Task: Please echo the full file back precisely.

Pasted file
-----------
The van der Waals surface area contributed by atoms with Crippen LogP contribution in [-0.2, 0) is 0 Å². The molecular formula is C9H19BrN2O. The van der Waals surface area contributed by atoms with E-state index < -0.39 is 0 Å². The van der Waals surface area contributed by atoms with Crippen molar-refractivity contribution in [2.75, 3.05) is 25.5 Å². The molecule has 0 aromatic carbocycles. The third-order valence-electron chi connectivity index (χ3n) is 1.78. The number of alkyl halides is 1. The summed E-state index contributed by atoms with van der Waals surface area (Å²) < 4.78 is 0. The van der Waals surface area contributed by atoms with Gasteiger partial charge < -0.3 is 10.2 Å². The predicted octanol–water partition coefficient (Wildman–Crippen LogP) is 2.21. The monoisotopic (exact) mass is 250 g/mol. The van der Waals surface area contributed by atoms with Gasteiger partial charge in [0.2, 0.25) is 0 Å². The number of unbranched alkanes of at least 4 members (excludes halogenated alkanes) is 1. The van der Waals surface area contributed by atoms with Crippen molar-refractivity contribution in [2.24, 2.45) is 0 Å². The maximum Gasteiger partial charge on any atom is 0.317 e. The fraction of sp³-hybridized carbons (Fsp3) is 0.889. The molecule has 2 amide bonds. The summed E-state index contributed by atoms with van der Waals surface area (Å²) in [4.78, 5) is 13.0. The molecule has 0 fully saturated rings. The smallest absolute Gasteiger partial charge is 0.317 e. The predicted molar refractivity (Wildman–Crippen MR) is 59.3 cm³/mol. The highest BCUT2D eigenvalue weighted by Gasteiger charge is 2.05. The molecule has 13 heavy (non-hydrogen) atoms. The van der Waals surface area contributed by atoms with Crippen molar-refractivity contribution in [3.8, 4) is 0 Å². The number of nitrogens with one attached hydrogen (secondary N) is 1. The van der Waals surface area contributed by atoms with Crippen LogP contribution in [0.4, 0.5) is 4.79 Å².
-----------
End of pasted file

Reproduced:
The van der Waals surface area contributed by atoms with Crippen LogP contribution in [-0.2, 0) is 0 Å². The molecular formula is C9H19BrN2O. The van der Waals surface area contributed by atoms with E-state index < -0.39 is 0 Å². The van der Waals surface area contributed by atoms with Crippen molar-refractivity contribution in [2.75, 3.05) is 25.5 Å². The molecule has 0 aromatic carbocycles. The third-order valence-electron chi connectivity index (χ3n) is 1.78. The number of alkyl halides is 1. The summed E-state index contributed by atoms with van der Waals surface area (Å²) < 4.78 is 0. The van der Waals surface area contributed by atoms with Gasteiger partial charge < -0.3 is 10.2 Å². The predicted octanol–water partition coefficient (Wildman–Crippen LogP) is 2.21. The monoisotopic (exact) mass is 250 g/mol. The van der Waals surface area contributed by atoms with Gasteiger partial charge in [0.2, 0.25) is 0 Å². The number of unbranched alkanes of at least 4 members (excludes halogenated alkanes) is 1. The van der Waals surface area contributed by atoms with Crippen molar-refractivity contribution in [2.24, 2.45) is 0 Å². The maximum Gasteiger partial charge on any atom is 0.317 e. The fraction of sp³-hybridized carbons (Fsp3) is 0.889. The molecule has 2 amide bonds. The summed E-state index contributed by atoms with van der Waals surface area (Å²) in [4.78, 5) is 13.0. The molecule has 0 fully saturated rings. The smallest absolute Gasteiger partial charge is 0.317 e. The predicted molar refractivity (Wildman–Crippen MR) is 59.3 cm³/mol. The highest BCUT2D eigenvalue weighted by Gasteiger charge is 2.05. The molecule has 13 heavy (non-hydrogen) atoms. The van der Waals surface area contributed by atoms with Crippen molar-refractivity contribution in [3.8, 4) is 0 Å². The number of nitrogens with one attached hydrogen (secondary N) is 1. The van der Waals surface area contributed by atoms with Crippen LogP contribution in [0.4, 0.5) is 4.79 Å².